ales of Kombucha — the trendy, pricey, fermented tea beverage — generated more than $150 million last year. Now the smelly tea is being pulled off shelves at Whole Foods and other stores in the wake of estimates that kombucha contains somewhere between 0.5 and 3 percent alcohol (a typical beer contains 5 percent). Kombucha brewers say no alcohol is added during production, and that the drink is naturally fermenting on store shelves. As the federal government debates whether to label the drink an alcoholic beverage, devotees are going crazy trying to find it. Is a government investigation warranted?
What an overreaction: Many natural products ferment as they sit on store shelves without prompting investigations, says kombucha maker Rana Chang, as quoted in SF Weekly. "Even a picked orange ferments in its own rind sitting in a crate." So let's not get alarmist: "I believe properly made and stored locally produced kombucha can be easily kept under 1% alcohol."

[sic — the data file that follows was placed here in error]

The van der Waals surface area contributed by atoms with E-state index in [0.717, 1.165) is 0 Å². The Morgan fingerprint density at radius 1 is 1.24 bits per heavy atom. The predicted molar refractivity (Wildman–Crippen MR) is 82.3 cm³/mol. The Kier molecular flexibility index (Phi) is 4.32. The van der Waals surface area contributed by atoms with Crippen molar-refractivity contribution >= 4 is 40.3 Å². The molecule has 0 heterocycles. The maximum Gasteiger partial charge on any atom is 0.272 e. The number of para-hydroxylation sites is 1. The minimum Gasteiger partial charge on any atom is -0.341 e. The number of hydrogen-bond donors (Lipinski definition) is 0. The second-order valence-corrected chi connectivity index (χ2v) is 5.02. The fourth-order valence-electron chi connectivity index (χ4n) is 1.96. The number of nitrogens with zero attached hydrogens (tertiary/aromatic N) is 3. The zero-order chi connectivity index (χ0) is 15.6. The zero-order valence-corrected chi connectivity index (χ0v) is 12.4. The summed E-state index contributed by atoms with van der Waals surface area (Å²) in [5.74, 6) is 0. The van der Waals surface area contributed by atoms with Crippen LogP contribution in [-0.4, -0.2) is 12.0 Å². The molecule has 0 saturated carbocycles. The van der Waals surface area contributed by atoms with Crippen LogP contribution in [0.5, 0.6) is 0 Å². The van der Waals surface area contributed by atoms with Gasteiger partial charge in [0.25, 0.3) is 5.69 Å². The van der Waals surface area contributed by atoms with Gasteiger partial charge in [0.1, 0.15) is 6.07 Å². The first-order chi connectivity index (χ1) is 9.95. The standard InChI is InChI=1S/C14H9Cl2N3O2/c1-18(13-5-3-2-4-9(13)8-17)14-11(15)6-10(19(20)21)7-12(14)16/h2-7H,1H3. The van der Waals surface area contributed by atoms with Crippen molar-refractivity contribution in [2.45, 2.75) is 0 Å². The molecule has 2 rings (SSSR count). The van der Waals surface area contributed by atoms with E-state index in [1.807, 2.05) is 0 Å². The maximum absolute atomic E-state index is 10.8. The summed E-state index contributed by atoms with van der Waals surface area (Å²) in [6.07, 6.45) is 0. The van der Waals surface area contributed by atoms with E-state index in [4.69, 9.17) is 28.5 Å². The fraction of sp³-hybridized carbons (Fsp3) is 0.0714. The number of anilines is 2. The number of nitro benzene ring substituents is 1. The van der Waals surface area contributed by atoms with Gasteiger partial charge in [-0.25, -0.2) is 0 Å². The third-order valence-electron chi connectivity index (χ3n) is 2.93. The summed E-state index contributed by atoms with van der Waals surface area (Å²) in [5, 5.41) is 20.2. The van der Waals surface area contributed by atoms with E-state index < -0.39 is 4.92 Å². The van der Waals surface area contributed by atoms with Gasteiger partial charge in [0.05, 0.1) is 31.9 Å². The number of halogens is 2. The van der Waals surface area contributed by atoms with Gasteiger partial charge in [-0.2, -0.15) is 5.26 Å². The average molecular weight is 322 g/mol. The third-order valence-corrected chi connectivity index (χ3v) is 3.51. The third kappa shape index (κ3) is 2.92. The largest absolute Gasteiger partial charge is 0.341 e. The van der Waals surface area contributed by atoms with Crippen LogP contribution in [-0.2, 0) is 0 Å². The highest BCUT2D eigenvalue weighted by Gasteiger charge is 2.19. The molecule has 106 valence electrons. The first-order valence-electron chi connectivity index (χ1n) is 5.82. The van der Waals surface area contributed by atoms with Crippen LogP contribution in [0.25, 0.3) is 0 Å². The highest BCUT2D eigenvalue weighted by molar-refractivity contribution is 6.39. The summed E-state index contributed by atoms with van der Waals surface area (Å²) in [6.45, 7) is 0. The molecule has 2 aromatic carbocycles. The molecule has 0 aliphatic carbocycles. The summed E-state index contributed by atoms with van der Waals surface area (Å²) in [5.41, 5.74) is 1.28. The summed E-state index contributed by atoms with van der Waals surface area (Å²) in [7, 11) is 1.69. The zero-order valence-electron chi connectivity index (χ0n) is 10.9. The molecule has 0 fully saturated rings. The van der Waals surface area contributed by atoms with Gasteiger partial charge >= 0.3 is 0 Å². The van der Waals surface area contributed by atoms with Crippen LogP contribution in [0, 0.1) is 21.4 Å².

"Voluntary kombucha ban spurs some makers to jigger the formula"
Kombucha's good properties overshadow any concerns: "This fermented beverage is full of good-for-you amino acids and vitamins," says Catherine in Phoenix Vegan Examiner. It's far less harmful than cigarettes or even Starbucks mochas. This hysteria over the alcohol content is only going to hurt smaller kombucha makers who can't afford the equipment to lower the alcohol content, like the big guys.
"A vegan's letter to the government bureau that banned my kombucha tea"
Kombucha is dangerous for other reasons, too: Kombucha consumption has been implicated in at least one unexplained death, says Peter Smith in Good, and the drink's antimicrobial properties can actually damage healthy digestive systems. Now that the "potent, foul-smelling beverage" is under investigation, "it might be time to raise a stink about its claimed magical or detoxifying properties."
"Dude, where's my kombucha?"
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